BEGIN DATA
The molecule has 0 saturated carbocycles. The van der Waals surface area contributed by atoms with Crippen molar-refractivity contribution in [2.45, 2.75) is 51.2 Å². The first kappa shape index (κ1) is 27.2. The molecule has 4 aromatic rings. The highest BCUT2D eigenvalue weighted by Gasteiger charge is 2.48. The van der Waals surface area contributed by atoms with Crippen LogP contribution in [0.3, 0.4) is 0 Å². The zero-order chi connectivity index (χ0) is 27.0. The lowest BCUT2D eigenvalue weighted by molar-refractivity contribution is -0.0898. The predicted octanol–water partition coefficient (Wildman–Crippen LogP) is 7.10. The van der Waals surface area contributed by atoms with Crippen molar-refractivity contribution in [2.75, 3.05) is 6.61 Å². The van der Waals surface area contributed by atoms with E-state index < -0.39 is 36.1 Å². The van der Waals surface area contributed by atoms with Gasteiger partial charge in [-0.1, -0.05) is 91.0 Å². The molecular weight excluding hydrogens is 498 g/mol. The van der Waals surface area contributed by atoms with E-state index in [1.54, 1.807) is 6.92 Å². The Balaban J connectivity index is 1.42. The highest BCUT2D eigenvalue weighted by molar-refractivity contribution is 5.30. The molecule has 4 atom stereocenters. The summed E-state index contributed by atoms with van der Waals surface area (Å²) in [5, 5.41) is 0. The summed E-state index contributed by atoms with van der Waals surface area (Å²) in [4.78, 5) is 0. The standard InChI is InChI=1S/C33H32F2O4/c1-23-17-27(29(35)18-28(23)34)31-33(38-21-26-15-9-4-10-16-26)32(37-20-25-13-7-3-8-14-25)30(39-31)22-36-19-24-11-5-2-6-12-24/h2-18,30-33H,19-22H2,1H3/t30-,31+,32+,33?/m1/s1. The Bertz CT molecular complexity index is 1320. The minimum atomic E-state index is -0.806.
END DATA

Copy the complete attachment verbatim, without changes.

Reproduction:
The molecule has 0 saturated carbocycles. The van der Waals surface area contributed by atoms with Crippen molar-refractivity contribution in [2.45, 2.75) is 51.2 Å². The first kappa shape index (κ1) is 27.2. The molecule has 4 aromatic rings. The highest BCUT2D eigenvalue weighted by Gasteiger charge is 2.48. The van der Waals surface area contributed by atoms with Crippen LogP contribution in [0.3, 0.4) is 0 Å². The zero-order chi connectivity index (χ0) is 27.0. The lowest BCUT2D eigenvalue weighted by molar-refractivity contribution is -0.0898. The predicted octanol–water partition coefficient (Wildman–Crippen LogP) is 7.10. The van der Waals surface area contributed by atoms with Crippen molar-refractivity contribution in [2.75, 3.05) is 6.61 Å². The van der Waals surface area contributed by atoms with E-state index < -0.39 is 36.1 Å². The van der Waals surface area contributed by atoms with Gasteiger partial charge in [-0.1, -0.05) is 91.0 Å². The molecular weight excluding hydrogens is 498 g/mol. The van der Waals surface area contributed by atoms with E-state index in [1.54, 1.807) is 6.92 Å². The Balaban J connectivity index is 1.42. The highest BCUT2D eigenvalue weighted by molar-refractivity contribution is 5.30. The molecule has 4 atom stereocenters. The summed E-state index contributed by atoms with van der Waals surface area (Å²) in [5, 5.41) is 0. The summed E-state index contributed by atoms with van der Waals surface area (Å²) in [4.78, 5) is 0. The standard InChI is InChI=1S/C33H32F2O4/c1-23-17-27(29(35)18-28(23)34)31-33(38-21-26-15-9-4-10-16-26)32(37-20-25-13-7-3-8-14-25)30(39-31)22-36-19-24-11-5-2-6-12-24/h2-18,30-33H,19-22H2,1H3/t30-,31+,32+,33?/m1/s1. The Bertz CT molecular complexity index is 1320. The minimum atomic E-state index is -0.806.